A considerable part of the lower end of the parish is enclosed with hedges and [63] ditches.  But the hedges are not well taken care of.  The cattle are allowed to wander through them, by which means they are rendered partly, at least, useless as fences.  We are much more expensive in dress than 10 years ago.  There are 4 ale and whisky houses in the parish, besides the stage at King's Well.  The quantities of whisky made use of are amazing; those houses ought to be more attended to, their numbers lessened, as the effects they produce are destructive both to the health, and the morals of the people.  We have 2 toll–bars, besides 1 side–bar; at 2 of them whisky is also sold, not always for the good of the neighbours.  In the year 1782, the heritors built a new school–house, and house for the schoolmaster.  His salary is 6 bolls of meal, and 40 merks a year; he has also 10s for being session–clerk, and 2s 6d for every proclamation in order to marriage.  The school wages have never been raised, as in all the parishes in the neighbourhood; only 1s 2d the quarter for reading English.  The number of scholars may be about 40.

Far up in the moor grounds of the barony of Rowallan, there is a farm called Serdgoin.  It is entirely a sheep farm.  It has been possessed for many successive generations by a family of the name of Howie.  The tradition of the family is, that the first who settled there was a refugee from the persecution of the Waldenses.  There is no doubt, but they have resided there for some [64] hundred years.  The place is exceedingly remote.  And it is not likely that any, at that time, would have taken up their residence there, had they not considered it as a place where they were not in danger of being molested.  The master of the family has been a John Howie for many generations, till within these few months, that both father and son – both Johns died. [6]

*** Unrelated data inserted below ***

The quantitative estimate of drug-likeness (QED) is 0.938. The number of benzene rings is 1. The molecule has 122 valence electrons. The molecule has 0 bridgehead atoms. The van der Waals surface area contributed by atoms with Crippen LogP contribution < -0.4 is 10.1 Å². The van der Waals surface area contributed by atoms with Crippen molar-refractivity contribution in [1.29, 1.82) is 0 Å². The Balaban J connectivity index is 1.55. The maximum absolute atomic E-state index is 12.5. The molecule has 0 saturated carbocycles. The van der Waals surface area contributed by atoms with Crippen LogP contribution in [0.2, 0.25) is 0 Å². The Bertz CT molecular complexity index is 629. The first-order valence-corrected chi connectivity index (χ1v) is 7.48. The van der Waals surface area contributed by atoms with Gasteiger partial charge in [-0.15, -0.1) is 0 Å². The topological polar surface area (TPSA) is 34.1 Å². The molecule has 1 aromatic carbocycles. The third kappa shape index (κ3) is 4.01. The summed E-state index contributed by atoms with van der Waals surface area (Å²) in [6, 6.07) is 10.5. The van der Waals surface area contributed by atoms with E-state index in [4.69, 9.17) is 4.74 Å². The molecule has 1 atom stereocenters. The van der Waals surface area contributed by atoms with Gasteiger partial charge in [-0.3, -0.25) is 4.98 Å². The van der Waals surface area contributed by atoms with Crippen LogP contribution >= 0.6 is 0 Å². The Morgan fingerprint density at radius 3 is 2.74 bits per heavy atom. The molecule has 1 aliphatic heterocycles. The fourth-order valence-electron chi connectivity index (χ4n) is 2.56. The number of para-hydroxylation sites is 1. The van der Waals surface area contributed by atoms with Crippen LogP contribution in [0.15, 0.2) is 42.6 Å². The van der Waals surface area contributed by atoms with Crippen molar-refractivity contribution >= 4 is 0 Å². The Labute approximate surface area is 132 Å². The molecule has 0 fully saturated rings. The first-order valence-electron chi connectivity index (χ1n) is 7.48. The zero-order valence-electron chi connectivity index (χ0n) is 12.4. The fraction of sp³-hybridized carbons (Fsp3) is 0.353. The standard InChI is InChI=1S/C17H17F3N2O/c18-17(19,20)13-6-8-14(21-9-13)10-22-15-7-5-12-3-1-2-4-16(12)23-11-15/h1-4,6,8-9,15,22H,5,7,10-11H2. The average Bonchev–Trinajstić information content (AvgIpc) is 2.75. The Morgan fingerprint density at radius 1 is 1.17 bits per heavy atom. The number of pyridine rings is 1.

Improvements may be said to be only in their infancy here; here the tenant goes on in the same old way that his father did before him.  They are beginning, however, to be at more pains with their farms in many respects, and it is to be hoped, that the success of some may stir up others.  There are hundreds of acres which will not be touched till the country is every where in a higher state of cultivation than it is at present.  But there are few farms where, with a little expense, much might not be added, if not to the corn fields, at least to the meadow and grass grounds.  But the farmer uses the meadow which his predecessors have made ready for him, and never thinks of adding any to it, how easily soever it may be done.  Some years ago, they began to work some of the bent ground, as it is called, which never had been ploughed before.  The corns, where it [65] had been limed, were luxuriant, but more straw than corn.  Some sowed it the last year that it was in tillage with grass seeds, and the crop was good.  But they erred in allowing the cattle to pasture on it too soon.  The roots of the grass were broken, the best of the soil trodden down, and almost the whole reduced to the same state in which it was before.  There is one, however, who is to be excepted, as not having followed the general practice.  And if he who makes three blades of grass grow where only one was produced before, deserves well of his country, his name ought to be mentioned, as his example may be followed by those whose grounds are like his.  Robert Brown bought a small farm in this parish, about 12 or 14 years ago.  It had been managed in the ordinary way, part in grass, and part in tillage.  But there were 6 or 7 acres to which nothing had been done, and to which he wished to do something.  His great object was fodder for his cattle in winter.  He hired men to dig part of it with the spade, and to form it into ridges; he afterward limed it, and sowed it with oats.  He had more corn than he expected, and the straw was plentiful.  This encouraged him to go on; he dressed the first over again, and all that remained in the same way, sowed it with oats and grass seeds.  The crop was as good as could have been expected; and, for the 2 last years, the hay that was produced would have sold for £20 Sterling.  Before he did any thing to it, to use his own words, an acre would not have grazed a sheep.  He thinks that it will never be fit for the plough.  In this, he may be mistaken.  But he never allows any of his cattle to pasture upon it, being sensible, that even for grass it would greatly hurt it, both by breaking the roots, and the sward, as it is called, [66] before it is well fastened together.  Some have followed his example in part, but only in part, and therefore their attempts have not been attended with the same success.